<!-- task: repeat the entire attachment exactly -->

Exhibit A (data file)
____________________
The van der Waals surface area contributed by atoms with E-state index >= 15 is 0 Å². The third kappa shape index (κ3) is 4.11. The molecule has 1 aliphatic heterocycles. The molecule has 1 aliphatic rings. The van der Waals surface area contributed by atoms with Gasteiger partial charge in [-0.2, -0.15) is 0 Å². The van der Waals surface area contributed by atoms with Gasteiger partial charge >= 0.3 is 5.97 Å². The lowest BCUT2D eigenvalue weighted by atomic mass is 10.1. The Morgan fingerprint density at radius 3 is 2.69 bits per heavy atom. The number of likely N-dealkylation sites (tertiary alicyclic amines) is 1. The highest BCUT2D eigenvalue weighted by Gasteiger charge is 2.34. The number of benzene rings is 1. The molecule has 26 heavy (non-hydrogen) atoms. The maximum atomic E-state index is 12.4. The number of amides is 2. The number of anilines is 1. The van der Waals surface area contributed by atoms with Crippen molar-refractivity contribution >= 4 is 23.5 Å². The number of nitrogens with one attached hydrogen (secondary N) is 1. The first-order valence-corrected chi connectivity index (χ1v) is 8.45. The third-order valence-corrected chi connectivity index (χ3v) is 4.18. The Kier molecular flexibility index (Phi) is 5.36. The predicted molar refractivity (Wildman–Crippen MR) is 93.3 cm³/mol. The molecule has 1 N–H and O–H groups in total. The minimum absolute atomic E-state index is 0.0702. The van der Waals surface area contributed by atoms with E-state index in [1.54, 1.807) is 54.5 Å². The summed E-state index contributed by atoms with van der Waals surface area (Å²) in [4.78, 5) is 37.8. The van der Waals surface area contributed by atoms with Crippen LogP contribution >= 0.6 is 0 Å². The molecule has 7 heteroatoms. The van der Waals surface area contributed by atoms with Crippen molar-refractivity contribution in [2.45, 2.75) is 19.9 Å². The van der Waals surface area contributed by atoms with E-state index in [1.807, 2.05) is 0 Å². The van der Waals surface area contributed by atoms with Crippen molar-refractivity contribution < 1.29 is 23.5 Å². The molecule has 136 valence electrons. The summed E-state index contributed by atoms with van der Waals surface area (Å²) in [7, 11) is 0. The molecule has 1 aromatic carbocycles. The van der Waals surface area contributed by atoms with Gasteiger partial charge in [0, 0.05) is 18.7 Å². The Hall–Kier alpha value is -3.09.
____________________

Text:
The van der Waals surface area contributed by atoms with E-state index >= 15 is 0 Å². The third kappa shape index (κ3) is 4.11. The molecule has 1 aliphatic heterocycles. The molecule has 1 aliphatic rings. The van der Waals surface area contributed by atoms with Gasteiger partial charge in [-0.2, -0.15) is 0 Å². The van der Waals surface area contributed by atoms with Gasteiger partial charge >= 0.3 is 5.97 Å². The lowest BCUT2D eigenvalue weighted by atomic mass is 10.1. The Morgan fingerprint density at radius 3 is 2.69 bits per heavy atom. The number of likely N-dealkylation sites (tertiary alicyclic amines) is 1. The highest BCUT2D eigenvalue weighted by Gasteiger charge is 2.34. The number of benzene rings is 1. The molecule has 26 heavy (non-hydrogen) atoms. The maximum atomic E-state index is 12.4. The number of amides is 2. The number of anilines is 1. The van der Waals surface area contributed by atoms with Crippen molar-refractivity contribution >= 4 is 23.5 Å². The number of nitrogens with one attached hydrogen (secondary N) is 1. The first-order valence-corrected chi connectivity index (χ1v) is 8.45. The third-order valence-corrected chi connectivity index (χ3v) is 4.18. The Kier molecular flexibility index (Phi) is 5.36. The predicted molar refractivity (Wildman–Crippen MR) is 93.3 cm³/mol. The molecule has 1 N–H and O–H groups in total. The minimum absolute atomic E-state index is 0.0702. The van der Waals surface area contributed by atoms with E-state index in [1.54, 1.807) is 54.5 Å². The summed E-state index contributed by atoms with van der Waals surface area (Å²) in [4.78, 5) is 37.8. The van der Waals surface area contributed by atoms with Crippen LogP contribution >= 0.6 is 0 Å². The molecule has 7 heteroatoms. The van der Waals surface area contributed by atoms with Crippen molar-refractivity contribution in [2.45, 2.75) is 19.9 Å². The van der Waals surface area contributed by atoms with E-state index in [1.807, 2.05) is 0 Å². The van der Waals surface area contributed by atoms with Crippen molar-refractivity contribution < 1.29 is 23.5 Å². The molecule has 136 valence electrons. The summed E-state index contributed by atoms with van der Waals surface area (Å²) in [7, 11) is 0. The molecule has 1 aromatic carbocycles. The van der Waals surface area contributed by atoms with Gasteiger partial charge in [0, 0.05) is 18.7 Å². The Hall–Kier alpha value is -3.09.